Gas price spike to add £29 billion to UK electricity bills next year

Equivalent to more than 1% of GDP

by | Oct 9, 2021

Read more in The Independent.

New forecast from energy think tank Ember shows an extraordinary increase in electricity prices for households and industry when compared to projections by the government’s BEIS department.

The 2035 gas phase out – as committed to by the government – is vital to reduce exposure to the volatile global fossil gas price. 

A new forecast by energy think tank Ember examines fossil gas and electricity forward prices for calendar year 2022, and compares them with the most recent price forecasts by BEIS (the Department of Business, Energy, and Industrial Strategy). Ember’s calculations show that UK businesses and consumers will be spending an additional £29 billion on electricity next year – equivalent to 1.3% of UK GDP. Electricity costs were expected to be £18.5 billion in 2022. Ember’s forecast based on 2022 forward prices suggests they will be £47.5 billion. Approximately 80% of the expected electricity price rise in 2022 will be caused by the spike in fossil gas costs.

In the government’s most recent energy and emissions projections, BEIS forecast that electricity prices would be £58.5/MWh in 2022. Due to the recent surge in UK electricity prices, calendar year 2022 is now priced at £150/MWh* – an increase of £91/MWh. In the same projections, BEIS estimated that UK annual electricity demand would be 317 TWh in 2022. Using the BEIS forecast power price of £58.5/MWh, the total cost of electricity would have been £18.5 billion. However, based on the current price of £150/MWh, the total cost of electricity will be £47.5 billion. This equates to an additional £29 billion compared to the BEIS projections.

*EEX UK Power settlement prices on 4 October 2021

The hike in UK electricity prices is predominantly due to skyrocketing fossil gas costs. Global prices for fossil gas have seen extraordinary increases in recent months, as a perfect storm of factors combine: depleted storage levels due to a colder than average northern hemisphere winter; lower European gas production caused by planned maintenance disruptions due to Covid-19 restrictions; reduced pipeline imports from Russia; reduced delivery  of LNG (liquified natural gas) into the UK due to production problems and higher prices and demand in Asia and Latin America; and strong global demand as countries emerge from the pandemic.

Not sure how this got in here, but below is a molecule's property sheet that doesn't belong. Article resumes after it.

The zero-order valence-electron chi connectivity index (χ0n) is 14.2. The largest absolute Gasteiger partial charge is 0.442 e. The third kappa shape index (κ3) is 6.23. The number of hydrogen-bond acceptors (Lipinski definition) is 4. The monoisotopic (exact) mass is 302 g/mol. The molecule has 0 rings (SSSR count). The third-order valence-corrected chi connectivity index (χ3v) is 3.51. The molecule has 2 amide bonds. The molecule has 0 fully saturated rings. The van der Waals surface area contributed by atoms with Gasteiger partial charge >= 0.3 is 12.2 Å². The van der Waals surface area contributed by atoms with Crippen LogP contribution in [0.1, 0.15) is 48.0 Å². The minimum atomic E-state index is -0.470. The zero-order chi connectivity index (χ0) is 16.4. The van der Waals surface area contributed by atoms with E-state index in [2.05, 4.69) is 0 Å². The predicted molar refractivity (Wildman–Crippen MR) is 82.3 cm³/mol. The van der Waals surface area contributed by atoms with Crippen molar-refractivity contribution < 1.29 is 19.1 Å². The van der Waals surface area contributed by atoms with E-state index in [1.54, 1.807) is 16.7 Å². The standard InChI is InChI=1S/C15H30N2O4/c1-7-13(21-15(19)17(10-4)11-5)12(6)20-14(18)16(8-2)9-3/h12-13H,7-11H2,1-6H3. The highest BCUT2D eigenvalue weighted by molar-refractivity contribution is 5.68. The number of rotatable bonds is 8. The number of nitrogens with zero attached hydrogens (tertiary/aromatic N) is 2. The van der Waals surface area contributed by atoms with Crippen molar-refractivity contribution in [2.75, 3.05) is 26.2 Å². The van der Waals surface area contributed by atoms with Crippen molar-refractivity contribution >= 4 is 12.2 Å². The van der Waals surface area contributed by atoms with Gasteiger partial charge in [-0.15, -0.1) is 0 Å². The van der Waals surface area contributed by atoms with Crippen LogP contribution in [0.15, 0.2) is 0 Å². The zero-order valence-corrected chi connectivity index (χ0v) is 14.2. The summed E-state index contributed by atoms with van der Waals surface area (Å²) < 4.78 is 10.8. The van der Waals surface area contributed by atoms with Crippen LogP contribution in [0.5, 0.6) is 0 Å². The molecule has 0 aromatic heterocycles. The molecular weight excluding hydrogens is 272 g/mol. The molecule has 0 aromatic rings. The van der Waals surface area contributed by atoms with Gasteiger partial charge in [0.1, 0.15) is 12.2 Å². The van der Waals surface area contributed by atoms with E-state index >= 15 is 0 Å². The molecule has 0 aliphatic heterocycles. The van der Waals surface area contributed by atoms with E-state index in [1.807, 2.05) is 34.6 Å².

The surge in fossil gas prices has significantly increased the cost of generating electricity in the UK. For calendar year 2022, the cost of fossil gas fuel required to generate electricity is currently £105/MWh*. Using the forecast 2022 gas prices from BEIS, the cost of producing electricity from gas would have been £34/MWh. This represents a jump of £71/MWh. Consequently, the rise in fossil gas costs accounts for ~80% of the electricity price increase of £91/MWh.

*Fossil gas cost calculations based on a plant efficiency rate of 55% (Lower Heating Value) excluding carbon costs.

Rapidly phasing out fossil gas from the UK electricity grid is the most significant way to bring these power sector costs down. Recent Ember analysis found that electricity from new wind and solar is already significantly cheaper than existing gas generation in the UK. The government’s new commitment to a 2035 gas phase-out (as recommended in Ember’s recent Clean Power Plan) must be swiftly followed by the policy that will facilitate the build out of clean power, including investment in innovative long-term energy storage and deployment of offshore wind. 

“A gas phase-out insulates the UK from the ongoing risk of unexpected price shocks in the global fossil fuel market.

With an out of control global fossil gas price, the only escape route is rapidly building clean power, especially offshore wind. The government’s commitment to a 2035 gas phase-out is essential to insulate ourselves from future gas crises.

Every new domestic wind turbine the UK builds will cut exposure to imported fossil gas – and keep energy bills lower.”

Phil MacDonald

COO, Ember


Read more from Ember


Methodology notes

  • Ember’s calculations do not include the reduction in costs that may be achieved through hedging. However, this is likely to be a very minor reduction.
  • Some low-carbon power on Contract For Difference contracts will have to pay back money to the government when power prices are very high. However, these negative feedbacks are likely to be a minor reduction on the overall cost.
  • National Grid sees a very rapid decline in fossil gas in all scenarios which meet climate targets, with 97%+ of generation coming from fossil-free sources by 2030.

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